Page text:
You're up to something, aren't you, you naughty boy? (Flickr/Gage Skidmore)
Some candidates come to a presidential race with a résumé that demands that they be immediately treated like serious contenders—a governor, a long-serving senator, a former or current vice president. Others have the less tangible quality we might refer to as "talent," which reporters can easily identify and can make up for a shorter list of accomplishments (e.g. Barack Obama in 2008). And there are usually one or two candidates who have the résumé but turn out to be duds on the trail, failing to raise significant money or win over significant numbers of voters (think Tim Pawlenty in 2012 or Chris Dodd in 2008), eventually getting downgraded from "serious" to "we no longer have to pay attention to this guy."
Don't be alarmed—I'm delivering the traditional Friday technology post a day early, because I want to talk a bit about virtual reality (VR). Facebook just spent $2 billion to buy Oculus, a company that as of yet has essentially no revenue and no customers, since its first product, the Oculus Rift virtual reality headset, is still in its development stages (game developers have models, but they haven't been sold to the public). Facebook thinks it's buying the future. Is it? And should you care? Well, Oculus itself may or may not be the future, but virtual reality is, for real this time. And yes, you should care.
With the midterm elections just over seven months away, it's kind of remarkable that we've gotten this far without being sucked down into the land of endless ridiculousness that is the Republic of Gaffes, where no expression of outrage is too insincere to be dismissed and no faux controversy is too silly not to occupy the press' attention for a few days. Do I speak of the horror of Mitch McConnell and the microsecond of Duke, in which a montage of all-American stock footage in an ad showed, to the particularly eagle-eyed, a flash of the hated Blue Devils? Or the betrayal of his opponent's NCAA bracket, which had Wichita State beating Kentucky? Indeed — obviously, neither of these two care at all for their home state or are fit to lead. But they stand a much better chance of moving past their controversies than Iowa Rep. Bruce Braley, who, we now know, hates farmers.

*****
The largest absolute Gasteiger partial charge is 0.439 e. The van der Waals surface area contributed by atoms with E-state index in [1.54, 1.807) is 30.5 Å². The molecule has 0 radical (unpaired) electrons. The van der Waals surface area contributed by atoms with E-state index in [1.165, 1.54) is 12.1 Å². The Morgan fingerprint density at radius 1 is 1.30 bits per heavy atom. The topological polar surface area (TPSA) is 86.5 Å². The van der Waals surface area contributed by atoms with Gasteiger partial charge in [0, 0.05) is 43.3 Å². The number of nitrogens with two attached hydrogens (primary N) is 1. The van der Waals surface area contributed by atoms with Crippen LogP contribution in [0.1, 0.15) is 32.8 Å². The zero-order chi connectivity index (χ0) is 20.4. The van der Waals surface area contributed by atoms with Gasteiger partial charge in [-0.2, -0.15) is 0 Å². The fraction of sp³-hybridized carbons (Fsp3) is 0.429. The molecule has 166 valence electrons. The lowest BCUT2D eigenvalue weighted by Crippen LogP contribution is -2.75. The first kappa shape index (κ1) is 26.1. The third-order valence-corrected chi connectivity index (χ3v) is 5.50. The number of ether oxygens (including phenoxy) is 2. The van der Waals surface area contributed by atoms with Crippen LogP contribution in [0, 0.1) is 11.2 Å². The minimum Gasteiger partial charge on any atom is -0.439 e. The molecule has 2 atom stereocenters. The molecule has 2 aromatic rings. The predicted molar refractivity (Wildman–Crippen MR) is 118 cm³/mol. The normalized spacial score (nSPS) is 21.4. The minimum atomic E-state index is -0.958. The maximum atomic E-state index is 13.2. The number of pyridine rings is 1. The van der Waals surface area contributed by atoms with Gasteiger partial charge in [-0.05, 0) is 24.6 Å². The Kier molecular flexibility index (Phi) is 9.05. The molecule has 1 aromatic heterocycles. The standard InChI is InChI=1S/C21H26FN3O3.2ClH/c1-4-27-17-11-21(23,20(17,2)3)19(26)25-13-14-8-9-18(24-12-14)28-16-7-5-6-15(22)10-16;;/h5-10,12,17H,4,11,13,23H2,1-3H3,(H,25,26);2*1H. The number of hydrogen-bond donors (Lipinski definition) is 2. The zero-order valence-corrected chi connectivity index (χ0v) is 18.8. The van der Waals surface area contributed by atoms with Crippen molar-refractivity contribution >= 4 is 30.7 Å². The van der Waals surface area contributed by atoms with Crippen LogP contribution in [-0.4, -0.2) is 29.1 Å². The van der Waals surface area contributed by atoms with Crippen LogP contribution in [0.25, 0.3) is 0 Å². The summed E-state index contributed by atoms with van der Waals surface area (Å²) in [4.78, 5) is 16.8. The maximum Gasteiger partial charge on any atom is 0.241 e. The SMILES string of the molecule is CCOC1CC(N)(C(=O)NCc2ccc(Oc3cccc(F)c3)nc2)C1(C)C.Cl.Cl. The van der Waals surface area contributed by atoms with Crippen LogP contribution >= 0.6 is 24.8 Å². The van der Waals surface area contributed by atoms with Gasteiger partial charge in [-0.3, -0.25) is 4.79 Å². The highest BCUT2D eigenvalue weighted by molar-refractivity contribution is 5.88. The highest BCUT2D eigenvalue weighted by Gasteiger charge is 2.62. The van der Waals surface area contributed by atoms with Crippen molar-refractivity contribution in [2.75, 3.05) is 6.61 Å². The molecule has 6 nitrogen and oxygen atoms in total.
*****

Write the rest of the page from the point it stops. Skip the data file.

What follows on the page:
The Supreme Court has completed the quasi-religious ritual of oral argument in the Hobby Lobby case, which will decide whether a corporation can declare its piety and thus absolve itself of the need to follow laws it finds unworthy of divine blessing. Now all we need do is wait for Anthony Kennedy to deliver his judgment, and the question will be settled.
There's a ritual we go through around this time, in which reporters and commentators start writing about the next presidential campaign, but while making sure to alert their readers that they feel kind of guilty about it. It's absurd to talk about this stuff when the actual election is still two and a half years away, and now that we've admitted that, let's go ahead and dive deep into who are the leading candidates to be Hillary Clinton's field director! After the midterm elections in November, the obligatory mea culpas, which were never all that sincere to begin with, will begin to disappear from the articles.